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Irritable Bowel


What is irritable bowel syndrome (IBS)?

Irritable bowel syndrome (IBS) is a long-term (chronic) gastrointestinal condition. In other words, it is a condition that affects the digestive system.

The main symptoms of IBS are abdominal pain and discomfort, episodes of constipation and/or diarrhoea, and bloating of the abdomen.

The symptoms of IBS can fluctuate. There may be times when your symptoms are particularly troublesome, and times when you experience no symptoms at all.

Although IBS poses no serious threat to health, it can have an adverse effect on a person's quality of life. The exact causes of IBS are unknown.

 

How common is IBS?

IBS is one of the most common gastrointestinal conditions. It is estimated that 10-20% of the UK 's population are affected by IBS at any one time, although this figure may be higher because many people with the condition do not report their symptoms to their GP.

IBS is twice as common in women as it is in men. The condition normally develops in people who are between 20-30 years of age, but it can affect people of any age.

While there is no cure for IBS, the symptoms can be controlled by using lifestyle changes and medicine.

 

Symptoms

The most common symptoms of irritable bowel syndrome (IBS) are:

The symptoms of IBS are usually worse after eating. Most people will experience a 'flare-up' of symptoms, lasting between 2-4 days, after which the symptoms improve, or disappear altogether.

For reasons that are not completely understood, IBS can also cause symptoms in other parts of your body, as well as in your bowel. These symptoms include:

Due to the pain, discomfort and embarrassment that are sometimes associated with IBS, some people also experience feelings of anxiety and depression.

 

Causes

The exact cause of irritable bowel syndrome (IBS) is unknown. However, most experts believe that it may be caused by a number of interrelated factors. Possible factors include:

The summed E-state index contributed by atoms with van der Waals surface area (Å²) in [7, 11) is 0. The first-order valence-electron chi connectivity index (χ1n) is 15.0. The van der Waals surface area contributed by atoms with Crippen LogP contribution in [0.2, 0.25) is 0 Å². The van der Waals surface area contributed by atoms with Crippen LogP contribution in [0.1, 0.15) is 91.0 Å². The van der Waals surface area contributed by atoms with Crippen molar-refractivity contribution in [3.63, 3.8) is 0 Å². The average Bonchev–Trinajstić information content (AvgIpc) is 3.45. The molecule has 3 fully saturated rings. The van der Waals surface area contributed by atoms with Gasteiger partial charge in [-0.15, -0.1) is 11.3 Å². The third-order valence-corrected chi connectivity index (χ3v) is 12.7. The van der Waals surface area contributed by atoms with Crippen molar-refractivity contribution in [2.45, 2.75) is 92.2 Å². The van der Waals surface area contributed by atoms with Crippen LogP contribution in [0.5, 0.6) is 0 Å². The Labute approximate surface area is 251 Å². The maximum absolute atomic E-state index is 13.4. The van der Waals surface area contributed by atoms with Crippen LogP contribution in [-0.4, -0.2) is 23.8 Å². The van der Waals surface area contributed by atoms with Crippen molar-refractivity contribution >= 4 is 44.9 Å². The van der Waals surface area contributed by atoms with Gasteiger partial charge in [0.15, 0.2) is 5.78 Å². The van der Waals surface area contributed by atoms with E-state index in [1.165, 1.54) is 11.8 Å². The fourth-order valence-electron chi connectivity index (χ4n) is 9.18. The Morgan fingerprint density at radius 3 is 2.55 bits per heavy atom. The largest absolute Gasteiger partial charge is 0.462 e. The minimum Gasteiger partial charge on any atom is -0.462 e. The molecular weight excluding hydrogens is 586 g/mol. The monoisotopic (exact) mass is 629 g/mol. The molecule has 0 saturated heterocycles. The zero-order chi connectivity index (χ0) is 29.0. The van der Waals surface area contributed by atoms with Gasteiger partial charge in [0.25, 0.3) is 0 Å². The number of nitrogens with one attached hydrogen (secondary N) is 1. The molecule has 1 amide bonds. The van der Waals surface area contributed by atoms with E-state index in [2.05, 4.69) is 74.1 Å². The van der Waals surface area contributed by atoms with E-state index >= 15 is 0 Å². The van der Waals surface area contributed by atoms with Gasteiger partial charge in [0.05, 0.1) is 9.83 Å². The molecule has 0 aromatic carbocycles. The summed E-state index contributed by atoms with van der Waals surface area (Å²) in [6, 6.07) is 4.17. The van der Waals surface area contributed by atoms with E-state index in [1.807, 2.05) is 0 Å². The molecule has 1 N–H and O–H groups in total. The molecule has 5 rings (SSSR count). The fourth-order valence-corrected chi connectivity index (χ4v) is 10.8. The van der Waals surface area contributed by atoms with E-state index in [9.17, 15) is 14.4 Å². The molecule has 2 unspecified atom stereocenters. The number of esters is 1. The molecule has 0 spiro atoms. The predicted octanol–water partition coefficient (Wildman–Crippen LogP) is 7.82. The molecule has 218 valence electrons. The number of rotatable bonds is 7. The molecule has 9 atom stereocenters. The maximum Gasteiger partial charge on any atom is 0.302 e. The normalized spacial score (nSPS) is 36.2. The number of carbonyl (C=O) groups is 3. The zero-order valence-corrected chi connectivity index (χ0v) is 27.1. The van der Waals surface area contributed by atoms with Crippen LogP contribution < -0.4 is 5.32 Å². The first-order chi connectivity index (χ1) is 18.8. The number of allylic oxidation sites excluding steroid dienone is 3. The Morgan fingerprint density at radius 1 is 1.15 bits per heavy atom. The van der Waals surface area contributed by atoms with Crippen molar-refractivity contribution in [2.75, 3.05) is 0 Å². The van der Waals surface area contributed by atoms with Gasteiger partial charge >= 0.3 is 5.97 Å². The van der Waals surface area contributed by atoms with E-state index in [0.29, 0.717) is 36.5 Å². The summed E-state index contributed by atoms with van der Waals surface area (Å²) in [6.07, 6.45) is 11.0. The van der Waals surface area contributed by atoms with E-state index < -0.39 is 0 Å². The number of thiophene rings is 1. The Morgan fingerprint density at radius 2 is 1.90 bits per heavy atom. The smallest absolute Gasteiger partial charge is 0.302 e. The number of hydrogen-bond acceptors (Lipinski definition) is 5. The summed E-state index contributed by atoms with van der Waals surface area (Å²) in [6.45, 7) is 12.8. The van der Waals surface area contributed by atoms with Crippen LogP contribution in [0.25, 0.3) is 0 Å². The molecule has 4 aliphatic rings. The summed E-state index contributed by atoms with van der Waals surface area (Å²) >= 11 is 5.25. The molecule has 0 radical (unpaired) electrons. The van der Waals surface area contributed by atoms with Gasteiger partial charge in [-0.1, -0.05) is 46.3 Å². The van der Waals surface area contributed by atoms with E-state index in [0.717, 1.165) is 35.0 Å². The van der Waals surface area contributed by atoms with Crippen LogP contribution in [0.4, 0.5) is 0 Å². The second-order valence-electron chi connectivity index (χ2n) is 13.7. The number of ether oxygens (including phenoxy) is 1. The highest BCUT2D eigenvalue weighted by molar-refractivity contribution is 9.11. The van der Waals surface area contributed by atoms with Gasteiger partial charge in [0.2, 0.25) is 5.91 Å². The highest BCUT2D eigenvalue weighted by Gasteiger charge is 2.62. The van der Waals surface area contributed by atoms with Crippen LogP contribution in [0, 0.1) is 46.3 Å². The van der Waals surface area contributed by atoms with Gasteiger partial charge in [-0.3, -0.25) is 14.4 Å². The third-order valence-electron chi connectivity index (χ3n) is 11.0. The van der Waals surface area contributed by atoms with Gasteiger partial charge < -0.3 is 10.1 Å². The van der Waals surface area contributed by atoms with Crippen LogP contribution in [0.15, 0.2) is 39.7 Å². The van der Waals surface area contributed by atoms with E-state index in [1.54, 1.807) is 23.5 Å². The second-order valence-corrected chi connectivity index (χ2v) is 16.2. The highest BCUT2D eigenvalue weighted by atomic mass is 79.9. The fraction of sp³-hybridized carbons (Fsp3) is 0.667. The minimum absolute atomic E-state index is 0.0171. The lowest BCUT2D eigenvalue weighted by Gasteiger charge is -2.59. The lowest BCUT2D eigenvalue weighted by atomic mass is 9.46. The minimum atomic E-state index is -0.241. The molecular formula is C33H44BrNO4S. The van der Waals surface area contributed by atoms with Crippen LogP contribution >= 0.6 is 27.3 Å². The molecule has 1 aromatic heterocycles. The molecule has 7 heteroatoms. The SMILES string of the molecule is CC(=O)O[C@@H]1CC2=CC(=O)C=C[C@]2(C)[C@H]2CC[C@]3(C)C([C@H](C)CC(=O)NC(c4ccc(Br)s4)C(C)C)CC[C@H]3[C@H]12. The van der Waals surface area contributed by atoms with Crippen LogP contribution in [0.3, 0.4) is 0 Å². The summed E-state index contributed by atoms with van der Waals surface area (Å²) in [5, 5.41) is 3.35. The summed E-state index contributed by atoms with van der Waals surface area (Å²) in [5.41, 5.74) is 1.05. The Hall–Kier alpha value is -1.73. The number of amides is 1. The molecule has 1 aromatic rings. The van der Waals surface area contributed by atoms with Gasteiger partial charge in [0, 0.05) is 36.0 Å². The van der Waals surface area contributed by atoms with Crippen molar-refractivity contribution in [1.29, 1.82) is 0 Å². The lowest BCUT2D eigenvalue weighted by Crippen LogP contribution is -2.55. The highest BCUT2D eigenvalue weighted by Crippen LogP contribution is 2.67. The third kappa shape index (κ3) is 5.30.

Psychological factors in IBS

There is a great deal of evidence that psychological factors play an important role in IBS. This is not to suggest that IBS is 'all in the mind' because the symptoms people experience are very real.

There is a great deal of evidence that psychological factors play an important role in IBS. This is not to suggest that IBS is 'all in the mind' because the symptoms people experience are very real.

Changes in emotional states, such as stress, or depression, often cause a flare-up of symptoms. IBS is also more common in people who have experienced a previous traumatic experience.

How you think and feel can have an important effect on your body. When you are feeling stressed, or depressed, your body undergoes chemical changes and it is possible that these changes can affect how your digestive system works, making the symptoms of IBS worse.

This is why psychological treatments, such as relaxation therapy, are often effective in helping to control the symptoms of IBS.

 

Diagnosis

If you have the symptoms of irritable bowel syndrome (IBS), your GP will usually recommend that you undergo a blood test in order that other conditions that cause similar symptoms, such as infection, or Coeliac disease (a stomach condition caused by gluten intolerance) can be ruled out.

GPs can usually confidently diagnose IBS by asking you about your symptoms.

Your GP will ask you whether you have had any of the following symptoms that have lasted for at least six months:

Your GP will be looking for some specific symptoms that are needed for a positive diagnosis of IBS. These are either:

For IBS to be diagnosed, you will also need to have at least two of the following symptoms:

 

When further tests are required

Further testing is usually only required when you have specific symptoms, or signs, that suggest that you may have a more serious condition than IBS. These symptoms include:

Further testing may also be recommended if you have a family history of bowel, or ovarian, cancer, or if you are over 60 years of age and you have experienced a change in your bowel habits that has lasted more than six weeks.

 

Treatment

 

Complications